Further, as Knox seemed aware, enthusiasm was strongest in the country for which the popes had expressed the greatest hopes: the United States of America.  It was there that the attack from within the Church mentioned by Chesterton took root and spread.

Treason from within the Church
Knox hinted at all of this in Enthusiasm in both his introduction and his conclusion — even as he ostensibly maintained that the danger appeared to be past.  His hints were so understated, however, that Dr. James Hitchcock of St. Louis University claimed in his book, The New Enthusiasts and What They Are Doing to the Catholic Church (1982) that Knox believed that enthusiasm was on the wane — a statement with which we tend to disagree . . . or not.  Knox seemed to be saying two things at once.

Possibly resolving this, it could just be that Knox was speaking of the lessened danger for England, not the whole of the Catholic Church.  As he put it, speaking of the frequency with which Americans seem to yield to the lure of unreason, “The American continent has more than once been the scene of such an adventure; in these days, it is the last refuge of the enthusiast.”  [Emphasis added.] (Knox, Enthusiasm, op. cit., 3.)  As he concluded at the end of his study,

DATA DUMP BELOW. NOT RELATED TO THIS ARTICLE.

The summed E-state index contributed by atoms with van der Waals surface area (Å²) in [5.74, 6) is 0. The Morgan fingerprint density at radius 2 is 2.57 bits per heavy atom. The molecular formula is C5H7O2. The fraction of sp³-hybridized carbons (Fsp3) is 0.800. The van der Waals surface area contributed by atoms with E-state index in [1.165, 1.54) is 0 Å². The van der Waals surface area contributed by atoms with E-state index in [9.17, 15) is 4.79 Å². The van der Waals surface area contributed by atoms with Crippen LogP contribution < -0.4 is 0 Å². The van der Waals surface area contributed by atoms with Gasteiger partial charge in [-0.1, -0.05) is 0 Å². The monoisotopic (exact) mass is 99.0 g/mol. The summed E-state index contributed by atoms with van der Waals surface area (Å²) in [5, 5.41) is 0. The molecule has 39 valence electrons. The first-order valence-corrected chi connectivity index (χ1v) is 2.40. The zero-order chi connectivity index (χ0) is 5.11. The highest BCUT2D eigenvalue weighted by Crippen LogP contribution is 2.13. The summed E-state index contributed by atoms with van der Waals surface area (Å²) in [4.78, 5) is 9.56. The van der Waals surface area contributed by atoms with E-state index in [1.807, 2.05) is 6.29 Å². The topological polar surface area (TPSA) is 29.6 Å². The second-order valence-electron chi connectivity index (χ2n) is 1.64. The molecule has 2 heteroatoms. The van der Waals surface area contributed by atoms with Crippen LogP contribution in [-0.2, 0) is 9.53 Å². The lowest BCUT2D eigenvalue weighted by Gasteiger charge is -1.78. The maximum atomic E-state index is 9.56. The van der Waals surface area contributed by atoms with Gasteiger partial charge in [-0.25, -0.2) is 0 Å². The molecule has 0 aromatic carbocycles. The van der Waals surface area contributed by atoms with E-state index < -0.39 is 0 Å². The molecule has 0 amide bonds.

Aimée Semple Macpherson, Evangelist.
“In our own island, for the last century, revivalism [a form of enthusiasm — ed.] has shown a law of diminishing returns; each new wave, as it recedes, registers less of a high-water mark — Moody and Sankey, Torrey-Alexander, Aimée Macpherson.  And all these, it is unnecessary to add, were reimports from the United States of America.  (Ibid., 578.)

Evidently, in Knox’s opinion, the “twists to the mind” Chesterton noted may have been run to ground in England, but — in our opinion thanks to the work of Monsignor John A. Ryan of the Catholic University of America — were alive and well in the United States.  And, given the predominance of the United States following the Second World War, was about to spread error throughout the world.